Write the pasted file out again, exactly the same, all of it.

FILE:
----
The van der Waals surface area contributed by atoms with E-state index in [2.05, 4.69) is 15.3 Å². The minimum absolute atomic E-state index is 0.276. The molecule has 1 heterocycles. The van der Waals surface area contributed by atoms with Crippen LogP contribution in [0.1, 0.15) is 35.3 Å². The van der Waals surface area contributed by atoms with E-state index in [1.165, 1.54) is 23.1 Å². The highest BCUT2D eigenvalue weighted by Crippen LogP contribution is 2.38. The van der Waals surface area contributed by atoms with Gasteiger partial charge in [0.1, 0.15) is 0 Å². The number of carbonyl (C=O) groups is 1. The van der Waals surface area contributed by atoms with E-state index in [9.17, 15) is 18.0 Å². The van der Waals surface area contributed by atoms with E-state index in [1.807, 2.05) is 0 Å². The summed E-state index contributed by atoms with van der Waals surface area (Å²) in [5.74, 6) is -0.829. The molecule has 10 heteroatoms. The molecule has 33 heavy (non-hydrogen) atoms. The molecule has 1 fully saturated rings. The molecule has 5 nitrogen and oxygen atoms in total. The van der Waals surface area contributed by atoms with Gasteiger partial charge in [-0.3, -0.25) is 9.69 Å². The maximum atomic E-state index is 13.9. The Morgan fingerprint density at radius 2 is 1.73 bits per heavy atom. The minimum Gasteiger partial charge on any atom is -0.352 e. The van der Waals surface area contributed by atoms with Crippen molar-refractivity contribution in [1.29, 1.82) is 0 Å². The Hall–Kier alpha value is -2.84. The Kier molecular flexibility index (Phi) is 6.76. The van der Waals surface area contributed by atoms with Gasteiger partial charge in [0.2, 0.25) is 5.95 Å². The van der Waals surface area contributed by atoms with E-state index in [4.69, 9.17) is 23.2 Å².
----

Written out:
The van der Waals surface area contributed by atoms with E-state index in [2.05, 4.69) is 15.3 Å². The minimum absolute atomic E-state index is 0.276. The molecule has 1 heterocycles. The van der Waals surface area contributed by atoms with Crippen LogP contribution in [0.1, 0.15) is 35.3 Å². The van der Waals surface area contributed by atoms with E-state index in [1.165, 1.54) is 23.1 Å². The highest BCUT2D eigenvalue weighted by Crippen LogP contribution is 2.38. The van der Waals surface area contributed by atoms with Gasteiger partial charge in [0.1, 0.15) is 0 Å². The number of carbonyl (C=O) groups is 1. The van der Waals surface area contributed by atoms with E-state index in [9.17, 15) is 18.0 Å². The van der Waals surface area contributed by atoms with E-state index in [1.807, 2.05) is 0 Å². The summed E-state index contributed by atoms with van der Waals surface area (Å²) in [5.74, 6) is -0.829. The molecule has 10 heteroatoms. The molecule has 33 heavy (non-hydrogen) atoms. The molecule has 1 fully saturated rings. The molecule has 5 nitrogen and oxygen atoms in total. The van der Waals surface area contributed by atoms with Gasteiger partial charge in [-0.3, -0.25) is 9.69 Å². The maximum atomic E-state index is 13.9. The Morgan fingerprint density at radius 2 is 1.73 bits per heavy atom. The minimum Gasteiger partial charge on any atom is -0.352 e. The van der Waals surface area contributed by atoms with Crippen molar-refractivity contribution in [1.29, 1.82) is 0 Å². The Hall–Kier alpha value is -2.84. The Kier molecular flexibility index (Phi) is 6.76. The van der Waals surface area contributed by atoms with Gasteiger partial charge in [0.2, 0.25) is 5.95 Å². The van der Waals surface area contributed by atoms with E-state index in [4.69, 9.17) is 23.2 Å².